You Are Anonymous is the second short film I’ve created in Maya. The film was included in a group exhibition titled ID:Entity Self: Perception + Reality held at the Contemporary Art Museum in Raleigh, NC in the fall 2011. The show featured work by designers in the Raleigh, NC area and several faculty members and students from NC State University. The artists in the exhibition explored the “complex relationship between the “self” and the world” and offered a variety of interpretations of the theme. Much of the work in the show was influenced by our growing consumption of digital technology and its effect on the ways in which we communicate and our understanding about ourselves and our environment.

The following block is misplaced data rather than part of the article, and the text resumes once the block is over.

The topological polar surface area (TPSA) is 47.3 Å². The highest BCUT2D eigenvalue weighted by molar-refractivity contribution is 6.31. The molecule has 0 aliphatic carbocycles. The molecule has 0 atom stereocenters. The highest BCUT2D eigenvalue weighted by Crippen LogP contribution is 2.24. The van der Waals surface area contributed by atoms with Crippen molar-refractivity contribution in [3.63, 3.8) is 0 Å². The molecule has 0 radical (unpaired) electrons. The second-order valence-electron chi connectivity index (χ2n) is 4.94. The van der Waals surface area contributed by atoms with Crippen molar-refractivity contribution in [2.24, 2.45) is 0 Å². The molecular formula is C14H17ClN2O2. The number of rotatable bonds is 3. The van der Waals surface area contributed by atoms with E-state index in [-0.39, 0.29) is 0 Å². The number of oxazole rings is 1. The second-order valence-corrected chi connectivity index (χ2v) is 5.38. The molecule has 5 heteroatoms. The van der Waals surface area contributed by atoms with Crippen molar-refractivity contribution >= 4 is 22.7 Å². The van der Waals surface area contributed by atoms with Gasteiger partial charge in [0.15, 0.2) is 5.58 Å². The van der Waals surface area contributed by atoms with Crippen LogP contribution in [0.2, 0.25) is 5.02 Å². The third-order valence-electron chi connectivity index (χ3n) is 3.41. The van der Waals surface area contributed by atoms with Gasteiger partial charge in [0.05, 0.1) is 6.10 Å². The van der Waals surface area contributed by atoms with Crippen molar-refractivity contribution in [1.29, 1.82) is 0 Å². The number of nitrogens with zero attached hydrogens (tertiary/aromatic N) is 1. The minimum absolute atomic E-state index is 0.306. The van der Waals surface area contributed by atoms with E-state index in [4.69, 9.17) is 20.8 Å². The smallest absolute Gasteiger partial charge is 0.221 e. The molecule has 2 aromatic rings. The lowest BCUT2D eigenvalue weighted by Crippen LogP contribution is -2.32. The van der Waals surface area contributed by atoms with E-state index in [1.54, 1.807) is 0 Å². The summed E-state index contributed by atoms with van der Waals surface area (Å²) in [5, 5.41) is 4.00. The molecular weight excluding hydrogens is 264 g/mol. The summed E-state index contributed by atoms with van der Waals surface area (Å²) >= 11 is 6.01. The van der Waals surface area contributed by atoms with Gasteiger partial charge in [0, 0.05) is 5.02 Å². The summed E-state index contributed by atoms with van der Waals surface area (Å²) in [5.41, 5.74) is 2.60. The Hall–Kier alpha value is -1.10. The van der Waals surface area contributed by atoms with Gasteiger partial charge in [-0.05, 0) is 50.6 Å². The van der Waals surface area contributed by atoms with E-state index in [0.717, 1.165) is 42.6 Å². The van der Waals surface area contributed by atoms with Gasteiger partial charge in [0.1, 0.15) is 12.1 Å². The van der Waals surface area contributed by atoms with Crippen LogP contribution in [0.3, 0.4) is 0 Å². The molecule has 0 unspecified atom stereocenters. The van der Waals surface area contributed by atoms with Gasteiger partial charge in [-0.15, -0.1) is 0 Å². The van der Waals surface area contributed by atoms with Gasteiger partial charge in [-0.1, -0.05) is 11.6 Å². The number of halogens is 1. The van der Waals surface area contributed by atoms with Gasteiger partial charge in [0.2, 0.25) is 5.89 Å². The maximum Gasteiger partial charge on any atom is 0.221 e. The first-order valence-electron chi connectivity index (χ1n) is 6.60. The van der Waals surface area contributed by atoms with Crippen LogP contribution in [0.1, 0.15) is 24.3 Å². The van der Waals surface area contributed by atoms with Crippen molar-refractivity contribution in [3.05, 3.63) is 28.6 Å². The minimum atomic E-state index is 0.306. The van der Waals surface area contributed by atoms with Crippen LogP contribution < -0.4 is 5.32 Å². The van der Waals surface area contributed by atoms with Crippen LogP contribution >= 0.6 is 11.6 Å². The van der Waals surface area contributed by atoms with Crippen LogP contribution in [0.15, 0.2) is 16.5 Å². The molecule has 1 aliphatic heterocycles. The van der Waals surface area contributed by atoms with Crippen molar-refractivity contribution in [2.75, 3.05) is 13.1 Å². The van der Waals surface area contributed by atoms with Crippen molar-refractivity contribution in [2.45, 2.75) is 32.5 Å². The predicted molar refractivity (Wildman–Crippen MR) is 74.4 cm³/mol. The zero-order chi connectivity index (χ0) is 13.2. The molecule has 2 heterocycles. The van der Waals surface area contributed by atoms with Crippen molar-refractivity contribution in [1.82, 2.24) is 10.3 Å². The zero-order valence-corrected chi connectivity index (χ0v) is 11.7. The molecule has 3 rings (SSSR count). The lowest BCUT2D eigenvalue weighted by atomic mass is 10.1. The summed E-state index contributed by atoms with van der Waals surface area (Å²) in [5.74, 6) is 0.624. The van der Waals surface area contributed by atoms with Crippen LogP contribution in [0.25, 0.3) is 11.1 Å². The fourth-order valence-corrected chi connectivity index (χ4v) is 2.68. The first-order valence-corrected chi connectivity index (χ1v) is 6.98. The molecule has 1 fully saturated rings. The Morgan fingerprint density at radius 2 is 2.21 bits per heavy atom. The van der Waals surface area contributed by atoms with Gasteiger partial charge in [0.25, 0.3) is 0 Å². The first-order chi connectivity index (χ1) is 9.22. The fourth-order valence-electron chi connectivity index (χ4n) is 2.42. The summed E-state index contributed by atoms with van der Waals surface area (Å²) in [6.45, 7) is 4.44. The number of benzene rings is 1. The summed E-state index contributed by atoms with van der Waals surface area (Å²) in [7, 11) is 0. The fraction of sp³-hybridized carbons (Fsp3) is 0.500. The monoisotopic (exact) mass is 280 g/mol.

You are Anonymous is a reflection on the way controlled environments and extreme situations can shape and alter a person’s identity or sense of self. The piece is inspired by an infamous social experiment conducted in 1971 at Stanford University. In the “Stanford Prison Experiment” (as it is known), psychologist Phillip Zimbardo set up a mock prison and recruited student volunteers to play specific “roles”. Some students were assigned the role of prisoner and others the role of prison guard. After only a few days, the experiment took a startling turn and spiraled out of control.

According to Zimbardo: